Library volunteer is queen of the stacks
For 47 years, Barbara McCabe has been a true book heroine
By Jean Torkelson
Photo by Jean Torkelson/DCR
At age 87, library volunteer Barbara McCabe’s memories could, well, fill a book.
She especially recalls one seminarian in the 1970s by the name of Samuel Aquila, who was a student while she was volunteering at the St. Thomas Seminary, “on the other side,” as she calls it.
“He was such a pleasant young man, with black curly hair and so pleasant to everybody,” McCabe recalls. She smiles to think of it—“I never even thought of the fact that one of them would come back as archbishop!”
Today, McCabe is as busy as ever—though she did go to the “other side”—the library side. When St. Thomas Seminary closed in 1995, she was nowhere near ready to stop volunteering, which she had begun in the mid-1960s.
“I hated to give it up,” she said.
Instead, she asked if she could volunteer at the seminary library, which was renamed Archbishop Urban Vehr as part of St. John Vianney Theological Seminary, which replaced St. Thomas Seminary. McCabe soldiered on through the tenure of two archbishops and a major name change in 2007, when the library became the Cardinal Stafford Theological Library.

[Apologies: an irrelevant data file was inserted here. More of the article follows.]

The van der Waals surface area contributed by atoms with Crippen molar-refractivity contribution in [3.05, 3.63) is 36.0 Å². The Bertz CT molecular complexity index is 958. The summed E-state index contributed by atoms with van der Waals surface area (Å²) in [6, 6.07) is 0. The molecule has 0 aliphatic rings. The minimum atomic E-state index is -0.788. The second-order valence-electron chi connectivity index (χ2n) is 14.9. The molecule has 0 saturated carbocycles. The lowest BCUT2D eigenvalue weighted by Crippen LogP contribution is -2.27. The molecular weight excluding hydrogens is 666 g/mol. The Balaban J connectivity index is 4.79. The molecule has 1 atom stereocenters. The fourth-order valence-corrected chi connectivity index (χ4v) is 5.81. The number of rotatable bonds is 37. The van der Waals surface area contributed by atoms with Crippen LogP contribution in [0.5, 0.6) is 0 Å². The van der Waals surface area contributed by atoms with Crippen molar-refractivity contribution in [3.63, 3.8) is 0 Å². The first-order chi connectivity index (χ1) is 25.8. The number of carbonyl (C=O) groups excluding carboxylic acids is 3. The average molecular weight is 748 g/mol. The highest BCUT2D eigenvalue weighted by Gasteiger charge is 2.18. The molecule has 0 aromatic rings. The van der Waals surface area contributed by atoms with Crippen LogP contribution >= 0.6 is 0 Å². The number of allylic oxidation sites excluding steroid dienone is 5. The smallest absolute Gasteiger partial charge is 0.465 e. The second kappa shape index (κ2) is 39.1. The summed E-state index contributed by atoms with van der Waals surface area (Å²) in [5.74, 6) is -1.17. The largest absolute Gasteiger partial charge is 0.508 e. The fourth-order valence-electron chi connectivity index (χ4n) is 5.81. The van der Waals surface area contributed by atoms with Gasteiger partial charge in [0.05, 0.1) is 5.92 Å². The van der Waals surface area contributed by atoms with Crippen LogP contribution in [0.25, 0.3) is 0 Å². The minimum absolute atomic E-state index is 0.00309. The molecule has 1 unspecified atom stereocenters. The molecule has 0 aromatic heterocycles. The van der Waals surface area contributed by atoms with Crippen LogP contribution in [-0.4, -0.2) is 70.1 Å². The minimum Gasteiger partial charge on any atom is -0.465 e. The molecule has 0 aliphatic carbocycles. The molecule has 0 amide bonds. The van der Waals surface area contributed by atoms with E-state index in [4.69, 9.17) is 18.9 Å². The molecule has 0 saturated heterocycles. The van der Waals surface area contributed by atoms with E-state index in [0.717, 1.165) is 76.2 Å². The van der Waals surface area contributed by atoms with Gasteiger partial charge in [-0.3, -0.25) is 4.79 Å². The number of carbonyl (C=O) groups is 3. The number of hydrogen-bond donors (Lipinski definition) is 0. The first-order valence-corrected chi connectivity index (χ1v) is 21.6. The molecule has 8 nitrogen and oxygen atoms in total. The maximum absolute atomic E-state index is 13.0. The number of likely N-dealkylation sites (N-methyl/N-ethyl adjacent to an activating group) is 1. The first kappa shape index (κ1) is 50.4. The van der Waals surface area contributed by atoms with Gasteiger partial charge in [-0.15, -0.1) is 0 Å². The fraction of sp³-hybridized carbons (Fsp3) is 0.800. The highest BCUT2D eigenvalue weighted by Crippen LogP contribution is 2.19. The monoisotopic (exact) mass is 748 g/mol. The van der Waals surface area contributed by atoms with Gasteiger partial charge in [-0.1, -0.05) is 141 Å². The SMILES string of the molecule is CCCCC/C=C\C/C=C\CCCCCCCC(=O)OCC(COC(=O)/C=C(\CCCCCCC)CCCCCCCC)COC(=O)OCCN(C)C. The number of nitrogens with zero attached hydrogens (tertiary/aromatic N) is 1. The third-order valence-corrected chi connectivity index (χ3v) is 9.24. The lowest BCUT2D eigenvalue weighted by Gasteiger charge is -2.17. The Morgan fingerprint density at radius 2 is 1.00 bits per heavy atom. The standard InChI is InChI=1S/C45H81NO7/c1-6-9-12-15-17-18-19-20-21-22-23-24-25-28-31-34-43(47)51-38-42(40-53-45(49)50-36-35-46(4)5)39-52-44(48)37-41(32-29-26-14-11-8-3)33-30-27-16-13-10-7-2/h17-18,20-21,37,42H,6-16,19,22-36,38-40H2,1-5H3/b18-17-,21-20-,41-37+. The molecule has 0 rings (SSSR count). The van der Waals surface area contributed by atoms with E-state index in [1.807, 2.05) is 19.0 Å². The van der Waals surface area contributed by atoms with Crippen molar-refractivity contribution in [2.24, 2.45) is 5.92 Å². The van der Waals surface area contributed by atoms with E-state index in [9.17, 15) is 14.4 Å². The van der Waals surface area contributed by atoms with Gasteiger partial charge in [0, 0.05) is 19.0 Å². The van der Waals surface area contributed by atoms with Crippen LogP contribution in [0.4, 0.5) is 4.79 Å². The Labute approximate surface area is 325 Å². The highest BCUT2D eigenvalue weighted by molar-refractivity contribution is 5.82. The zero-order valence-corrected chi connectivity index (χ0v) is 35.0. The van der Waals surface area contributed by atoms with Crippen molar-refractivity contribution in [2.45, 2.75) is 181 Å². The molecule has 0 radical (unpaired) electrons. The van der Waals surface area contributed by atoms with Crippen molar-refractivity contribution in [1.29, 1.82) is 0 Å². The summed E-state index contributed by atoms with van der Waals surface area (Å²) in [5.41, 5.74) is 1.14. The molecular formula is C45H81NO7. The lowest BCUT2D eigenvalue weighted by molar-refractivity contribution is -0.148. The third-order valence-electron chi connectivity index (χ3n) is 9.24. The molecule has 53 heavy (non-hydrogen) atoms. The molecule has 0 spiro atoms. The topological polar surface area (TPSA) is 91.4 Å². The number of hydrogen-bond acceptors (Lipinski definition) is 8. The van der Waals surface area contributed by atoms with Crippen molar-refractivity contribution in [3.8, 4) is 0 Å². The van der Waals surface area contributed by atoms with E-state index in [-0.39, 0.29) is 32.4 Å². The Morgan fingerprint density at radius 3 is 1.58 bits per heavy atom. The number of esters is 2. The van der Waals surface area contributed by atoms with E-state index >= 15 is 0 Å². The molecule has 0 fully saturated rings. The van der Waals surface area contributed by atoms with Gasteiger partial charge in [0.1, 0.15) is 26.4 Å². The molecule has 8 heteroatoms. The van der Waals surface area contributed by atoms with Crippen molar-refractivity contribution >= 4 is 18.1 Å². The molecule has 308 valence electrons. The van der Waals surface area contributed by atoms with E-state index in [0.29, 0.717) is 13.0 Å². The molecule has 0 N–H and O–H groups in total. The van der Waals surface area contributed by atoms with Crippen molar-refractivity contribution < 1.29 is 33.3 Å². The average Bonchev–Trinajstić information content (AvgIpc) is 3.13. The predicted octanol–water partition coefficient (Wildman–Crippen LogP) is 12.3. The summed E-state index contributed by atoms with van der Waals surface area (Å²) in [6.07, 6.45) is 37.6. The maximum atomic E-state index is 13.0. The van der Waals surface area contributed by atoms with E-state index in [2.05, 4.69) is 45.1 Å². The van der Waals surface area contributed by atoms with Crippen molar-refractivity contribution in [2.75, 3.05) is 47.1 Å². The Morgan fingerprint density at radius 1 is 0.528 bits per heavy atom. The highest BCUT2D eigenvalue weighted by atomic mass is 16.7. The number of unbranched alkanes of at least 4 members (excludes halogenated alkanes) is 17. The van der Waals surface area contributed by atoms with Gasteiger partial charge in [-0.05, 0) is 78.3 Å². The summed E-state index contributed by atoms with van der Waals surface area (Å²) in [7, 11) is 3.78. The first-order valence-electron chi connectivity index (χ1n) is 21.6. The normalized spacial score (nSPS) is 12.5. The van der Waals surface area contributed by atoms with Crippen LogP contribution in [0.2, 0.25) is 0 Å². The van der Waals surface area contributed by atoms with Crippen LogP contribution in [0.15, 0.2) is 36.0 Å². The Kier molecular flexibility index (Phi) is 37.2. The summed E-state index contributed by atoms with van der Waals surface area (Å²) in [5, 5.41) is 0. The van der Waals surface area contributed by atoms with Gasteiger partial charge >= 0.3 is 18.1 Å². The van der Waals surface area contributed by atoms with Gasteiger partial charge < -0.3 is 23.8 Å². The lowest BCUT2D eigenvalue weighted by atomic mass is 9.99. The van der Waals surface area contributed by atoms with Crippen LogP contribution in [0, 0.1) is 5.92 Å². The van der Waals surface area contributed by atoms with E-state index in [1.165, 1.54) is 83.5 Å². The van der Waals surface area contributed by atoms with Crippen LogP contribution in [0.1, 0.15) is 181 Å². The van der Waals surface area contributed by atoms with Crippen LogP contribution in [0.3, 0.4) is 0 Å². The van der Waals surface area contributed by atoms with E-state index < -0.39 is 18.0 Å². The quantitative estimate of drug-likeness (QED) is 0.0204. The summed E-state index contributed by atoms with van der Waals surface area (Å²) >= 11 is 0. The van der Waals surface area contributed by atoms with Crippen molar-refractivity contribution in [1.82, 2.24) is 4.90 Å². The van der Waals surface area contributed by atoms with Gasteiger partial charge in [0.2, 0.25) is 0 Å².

Then, as now, the volunteer team performs all essential tasks.
“The library absolutely cannot function without its volunteers,” said library director Stephen Sweeney. “It could not survive.”
McCabe and her sister, Mary Arnold, who passed away last October at the age of 89, were among of about a dozen regulars who take on every task—from shelving and processing donations, to inventory control and general cleaning. In 2010, the two sisters won the Colorado Library Association Volunteers of the Year award.
Ask McCabe what task she loves most in the library, and she pauses a moment to consider, then answers simply: “I think it’s just being around the books,” she said. “It’s my favorite job.”
“She is a walking history of this place, which is invaluable,” said librarian Tamara Conley. “Besides, she’s so dedicated—she comes in twice a week, and works 10 hours a week. You couldn’t find younger people with a better work ethic.”
Jean Torkelson: 303-715-3122; www.twitter.com/DCRegister